Reconsidering pre-emptive rights clauses in the context of “package deals”

The case of Plattekloof RMS Boerdery (Pty) Ltd v Dahlia Investment Holdings (Pty) Ltd (667/2021) [2022] ZASCA 182 is a recent appeal heard by the Supreme Court of Appeal (SCA) involving a pre-emptive right over immovable property, which was granted by Dahlia Investment Holdings Proprietary Limited (DIH) (the respondent) to Plattekloof RMS Boerdery Proprietary Limited (Plattekloof) (the appellant). This article focuses on rights of pre-emption and how, pursuant to the contradictory findings of the High Court and the SCA, these clauses in agreements can be redrafted to provide maximum protection to the holder of the pre-emptive right.

1 Mar 2023 3 min read Corporate & Commercial Alert Article

At a glance

  • The case of Plattekloof RMS Boerdery v Dahlia Investment Holdings involved a pre-emptive right over immovable property and highlighted the importance of clear and well-drafted pre-emption clauses.
  • The Supreme Court of Appeal (SCA) determined that the appellant, Plattekloof, had the right of first refusal to purchase two portions of the farm, not the entire "package deal" offered by a third-party purchaser.
  • To avoid confusion in interpreting pre-emption clauses, it is recommended to draft them to ensure that the offer is specifically made for the pre-emptive asset, even if the triggering third-party offer involves a package deal. Clear wording and mechanisms like independent valuation can provide greater protection to the holder of the pre-emptive right.

As a brief summary of the facts, DIH was the owner of a farm in the Western Cape that consisted of eight separate portions. In 2018, DIH and Plattekloof entered into a lease agreement whereby Plattekloof leased two of the eight portions of the farm from DIH. The lease provided that Plattekloof had the right of first refusal to purchase the two portions of the farm that it leased on terms no less favourable than those offered by a third-party purchaser to DIH.

In April 2020, DIH entered into an agreement to sell its entire farm to a third party for R17 million, but did not specify the price per portion of the farm. Upon learning of the purported sale, Plattekloof attempted to enforce its rights to claim specific performance under the pre-emptive rights clause, but failed to resolve the dispute with DIH. As a result, Plattekloof approached the Western Cape High Court for an order that DIH be compelled to comply with the pre-emptive rights clause by delivering a written notice offering to sell the two portions to it for R4 million (Plattekloof’s extrapolation of the portion of the package purchase price which should be allocated to its leased portions), on the same terms and conditions as the sale concluded with the third-party purchaser. The High Court, however, dismissed Plattekloof’s application with costs, a decision which was then appealed to the SCA.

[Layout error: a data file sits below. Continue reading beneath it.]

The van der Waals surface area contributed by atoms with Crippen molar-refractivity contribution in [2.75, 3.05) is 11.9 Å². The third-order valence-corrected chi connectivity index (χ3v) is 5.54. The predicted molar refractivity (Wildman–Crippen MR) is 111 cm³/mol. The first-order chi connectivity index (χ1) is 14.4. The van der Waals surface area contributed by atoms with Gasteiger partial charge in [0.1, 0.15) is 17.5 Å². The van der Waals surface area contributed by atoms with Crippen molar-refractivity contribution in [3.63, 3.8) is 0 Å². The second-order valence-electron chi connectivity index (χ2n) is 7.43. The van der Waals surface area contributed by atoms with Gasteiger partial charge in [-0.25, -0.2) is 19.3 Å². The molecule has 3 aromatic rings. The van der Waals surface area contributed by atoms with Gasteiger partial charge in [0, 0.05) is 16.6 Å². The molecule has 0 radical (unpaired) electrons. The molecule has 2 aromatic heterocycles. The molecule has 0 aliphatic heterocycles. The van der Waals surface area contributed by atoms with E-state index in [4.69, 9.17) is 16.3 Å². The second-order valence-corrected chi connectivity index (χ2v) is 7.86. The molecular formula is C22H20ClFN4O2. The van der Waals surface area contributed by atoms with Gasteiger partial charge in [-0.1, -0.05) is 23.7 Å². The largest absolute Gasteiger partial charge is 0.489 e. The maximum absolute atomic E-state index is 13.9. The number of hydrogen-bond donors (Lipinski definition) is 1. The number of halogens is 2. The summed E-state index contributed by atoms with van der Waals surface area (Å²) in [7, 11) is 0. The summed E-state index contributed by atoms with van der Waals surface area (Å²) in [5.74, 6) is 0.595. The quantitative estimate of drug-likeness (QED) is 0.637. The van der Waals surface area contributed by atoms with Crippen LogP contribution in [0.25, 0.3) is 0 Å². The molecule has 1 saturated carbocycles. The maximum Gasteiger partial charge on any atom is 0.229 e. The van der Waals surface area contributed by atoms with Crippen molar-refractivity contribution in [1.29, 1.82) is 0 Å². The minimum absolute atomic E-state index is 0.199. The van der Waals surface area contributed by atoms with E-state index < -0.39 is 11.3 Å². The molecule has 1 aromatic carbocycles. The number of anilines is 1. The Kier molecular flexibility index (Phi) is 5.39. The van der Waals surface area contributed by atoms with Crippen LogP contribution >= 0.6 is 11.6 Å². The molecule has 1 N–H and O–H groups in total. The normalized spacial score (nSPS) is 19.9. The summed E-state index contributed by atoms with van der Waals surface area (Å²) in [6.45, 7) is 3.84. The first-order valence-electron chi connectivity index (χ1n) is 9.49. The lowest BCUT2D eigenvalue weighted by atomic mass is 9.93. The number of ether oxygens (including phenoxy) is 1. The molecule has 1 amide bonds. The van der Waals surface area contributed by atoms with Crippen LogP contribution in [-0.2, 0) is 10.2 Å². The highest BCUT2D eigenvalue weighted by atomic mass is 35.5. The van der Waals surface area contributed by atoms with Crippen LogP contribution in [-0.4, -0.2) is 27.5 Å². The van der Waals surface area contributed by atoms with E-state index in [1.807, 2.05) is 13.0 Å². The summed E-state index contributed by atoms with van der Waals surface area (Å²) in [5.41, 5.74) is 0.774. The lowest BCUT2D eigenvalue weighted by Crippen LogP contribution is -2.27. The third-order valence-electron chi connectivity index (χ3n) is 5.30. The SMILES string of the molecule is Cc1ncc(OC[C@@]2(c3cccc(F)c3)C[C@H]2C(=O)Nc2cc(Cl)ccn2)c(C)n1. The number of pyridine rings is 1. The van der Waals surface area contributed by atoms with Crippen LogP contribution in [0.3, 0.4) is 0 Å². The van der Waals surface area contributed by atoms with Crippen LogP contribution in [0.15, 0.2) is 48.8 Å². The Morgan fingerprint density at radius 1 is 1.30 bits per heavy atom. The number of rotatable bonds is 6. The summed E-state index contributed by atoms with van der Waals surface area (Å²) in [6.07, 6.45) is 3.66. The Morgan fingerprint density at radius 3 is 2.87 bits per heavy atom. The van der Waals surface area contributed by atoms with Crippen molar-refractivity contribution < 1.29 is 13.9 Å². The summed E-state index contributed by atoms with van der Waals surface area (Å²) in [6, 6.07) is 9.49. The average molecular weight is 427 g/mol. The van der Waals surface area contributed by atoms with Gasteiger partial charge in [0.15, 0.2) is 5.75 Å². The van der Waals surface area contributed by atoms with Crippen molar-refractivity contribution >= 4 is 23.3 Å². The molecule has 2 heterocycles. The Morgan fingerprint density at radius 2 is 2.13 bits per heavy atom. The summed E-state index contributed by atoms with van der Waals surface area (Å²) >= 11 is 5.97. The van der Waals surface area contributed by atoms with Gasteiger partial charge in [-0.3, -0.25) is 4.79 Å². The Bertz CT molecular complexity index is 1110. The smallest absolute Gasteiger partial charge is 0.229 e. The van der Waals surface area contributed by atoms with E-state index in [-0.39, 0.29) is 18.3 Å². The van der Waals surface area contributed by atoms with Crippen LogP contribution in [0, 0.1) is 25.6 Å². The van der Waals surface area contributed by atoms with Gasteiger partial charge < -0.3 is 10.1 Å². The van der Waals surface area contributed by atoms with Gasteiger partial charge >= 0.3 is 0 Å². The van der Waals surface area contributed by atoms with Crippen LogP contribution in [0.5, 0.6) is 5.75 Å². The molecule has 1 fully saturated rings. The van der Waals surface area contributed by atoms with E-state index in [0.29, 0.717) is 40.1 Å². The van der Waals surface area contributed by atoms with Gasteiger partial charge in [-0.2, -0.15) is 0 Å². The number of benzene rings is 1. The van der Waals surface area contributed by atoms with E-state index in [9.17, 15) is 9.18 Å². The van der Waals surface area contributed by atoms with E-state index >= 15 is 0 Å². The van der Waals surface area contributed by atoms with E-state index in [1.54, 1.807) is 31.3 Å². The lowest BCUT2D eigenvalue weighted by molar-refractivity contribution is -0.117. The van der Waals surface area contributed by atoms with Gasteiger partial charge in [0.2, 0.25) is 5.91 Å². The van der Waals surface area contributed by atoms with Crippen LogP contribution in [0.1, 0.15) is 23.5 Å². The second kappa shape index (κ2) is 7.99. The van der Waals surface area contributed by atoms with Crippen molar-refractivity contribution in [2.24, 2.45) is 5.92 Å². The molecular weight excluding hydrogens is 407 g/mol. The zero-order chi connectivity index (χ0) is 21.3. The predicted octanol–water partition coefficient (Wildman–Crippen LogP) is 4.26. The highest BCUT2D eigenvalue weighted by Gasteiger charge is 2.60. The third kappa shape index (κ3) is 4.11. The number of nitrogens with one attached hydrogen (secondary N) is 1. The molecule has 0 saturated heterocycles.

The SCA’s findings

Both courts determined that the “package deal” offer had triggered Plattekloof’s pre-emptive right. Where the courts differed was on the issue of the remedy. The High Court was of the view that because the third-party purchaser wanted to buy the entire farm, that Plattekloof only had the pre-emptive right to purchase the entire “package deal” for R17 million, as this was in line with the plain meaning of the pre-emptive rights clause. The SCA disagreed and held that Plattekloof had no more than the right of first refusal to purchase the two portions of the farm leased by it. Hence, it held that DIH was contractually obliged to determine, in good faith, what portion of the third-party offer price pertained to the two portions and to offer this to Plattekloof. The SCA ordered DIH to extend an offer to Plattekloof for Plattekloof to acquire the two leased portions from DIH (without directing what the price should be).

Although the SCA has given some guidance as to how a package deal may be interpreted in the context of a pre-emptive right, a contracting party should still be cautious as different wording and different facts might not support the principle. In order to prevent any confusion in the interpretation of pre-emptive rights clauses, it is recommended that these clauses be worded to ensure that the offer is made for the specific pre-emptive asset regardless of whether the third-party offer triggering the pre-emptive might be for a package of more than just that asset. Essentially, the aim should be to place an obligation on the grantor of the pre-emptive right to make a bona fide offer to the holder of the right for exactly what the right encapsulates. A mechanism (such as an independent valuation) might then be considered to ensure that the value of the specific pre-emptive asset must be determined by reference to the value provided for or implied by the third-party offer. Drafting pre-emptive rights provisions in this way will assist in clearing any doubts on the steps that must be taken when the pre-emptive asset forms part of a package deal, thereby providing greater protection to the holder of a pre-emptive right and giving the grantor of the pre-emptive right a clear path to follow should they wish to dispose of the relevant asset, whether individually or as part of a package deal.

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